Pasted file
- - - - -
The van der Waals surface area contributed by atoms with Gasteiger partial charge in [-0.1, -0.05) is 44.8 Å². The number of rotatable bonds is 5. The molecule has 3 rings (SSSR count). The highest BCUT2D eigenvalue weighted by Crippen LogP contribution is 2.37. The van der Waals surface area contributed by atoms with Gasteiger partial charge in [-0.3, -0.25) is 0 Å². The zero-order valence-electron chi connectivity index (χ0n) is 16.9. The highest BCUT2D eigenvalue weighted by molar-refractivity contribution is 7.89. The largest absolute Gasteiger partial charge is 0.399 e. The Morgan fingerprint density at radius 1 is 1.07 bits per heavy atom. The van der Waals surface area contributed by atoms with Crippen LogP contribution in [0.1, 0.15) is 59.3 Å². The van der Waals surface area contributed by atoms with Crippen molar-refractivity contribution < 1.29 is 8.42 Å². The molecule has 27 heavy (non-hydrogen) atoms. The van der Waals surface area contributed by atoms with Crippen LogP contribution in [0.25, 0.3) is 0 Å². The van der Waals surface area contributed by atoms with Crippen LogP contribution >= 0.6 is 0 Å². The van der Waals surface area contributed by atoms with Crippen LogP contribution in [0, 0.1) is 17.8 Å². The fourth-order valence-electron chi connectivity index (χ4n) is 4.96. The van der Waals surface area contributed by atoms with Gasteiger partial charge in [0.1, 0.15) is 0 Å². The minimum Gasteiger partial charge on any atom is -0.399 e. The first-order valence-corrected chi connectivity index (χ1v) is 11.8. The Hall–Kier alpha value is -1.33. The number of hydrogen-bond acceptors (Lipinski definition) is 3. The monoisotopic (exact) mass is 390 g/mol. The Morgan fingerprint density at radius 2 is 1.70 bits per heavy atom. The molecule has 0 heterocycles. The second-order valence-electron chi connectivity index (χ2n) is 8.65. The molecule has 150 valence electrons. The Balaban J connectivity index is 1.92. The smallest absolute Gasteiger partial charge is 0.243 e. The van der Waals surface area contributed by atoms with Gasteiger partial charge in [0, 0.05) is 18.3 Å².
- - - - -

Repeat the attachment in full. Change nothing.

The van der Waals surface area contributed by atoms with Gasteiger partial charge in [-0.1, -0.05) is 44.8 Å². The number of rotatable bonds is 5. The molecule has 3 rings (SSSR count). The highest BCUT2D eigenvalue weighted by Crippen LogP contribution is 2.37. The van der Waals surface area contributed by atoms with Gasteiger partial charge in [-0.3, -0.25) is 0 Å². The zero-order valence-electron chi connectivity index (χ0n) is 16.9. The highest BCUT2D eigenvalue weighted by molar-refractivity contribution is 7.89. The largest absolute Gasteiger partial charge is 0.399 e. The Morgan fingerprint density at radius 1 is 1.07 bits per heavy atom. The van der Waals surface area contributed by atoms with Crippen LogP contribution in [0.1, 0.15) is 59.3 Å². The van der Waals surface area contributed by atoms with Crippen molar-refractivity contribution < 1.29 is 8.42 Å². The molecule has 27 heavy (non-hydrogen) atoms. The van der Waals surface area contributed by atoms with Crippen LogP contribution in [0.25, 0.3) is 0 Å². The van der Waals surface area contributed by atoms with Crippen LogP contribution >= 0.6 is 0 Å². The van der Waals surface area contributed by atoms with Crippen LogP contribution in [0, 0.1) is 17.8 Å². The fourth-order valence-electron chi connectivity index (χ4n) is 4.96. The van der Waals surface area contributed by atoms with Gasteiger partial charge in [0.1, 0.15) is 0 Å². The minimum Gasteiger partial charge on any atom is -0.399 e. The first-order valence-corrected chi connectivity index (χ1v) is 11.8. The Hall–Kier alpha value is -1.33. The number of hydrogen-bond acceptors (Lipinski definition) is 3. The monoisotopic (exact) mass is 390 g/mol. The Morgan fingerprint density at radius 2 is 1.70 bits per heavy atom. The molecule has 0 heterocycles. The second-order valence-electron chi connectivity index (χ2n) is 8.65. The molecule has 150 valence electrons. The Balaban J connectivity index is 1.92. The smallest absolute Gasteiger partial charge is 0.243 e. The van der Waals surface area contributed by atoms with Gasteiger partial charge in [0, 0.05) is 18.3 Å².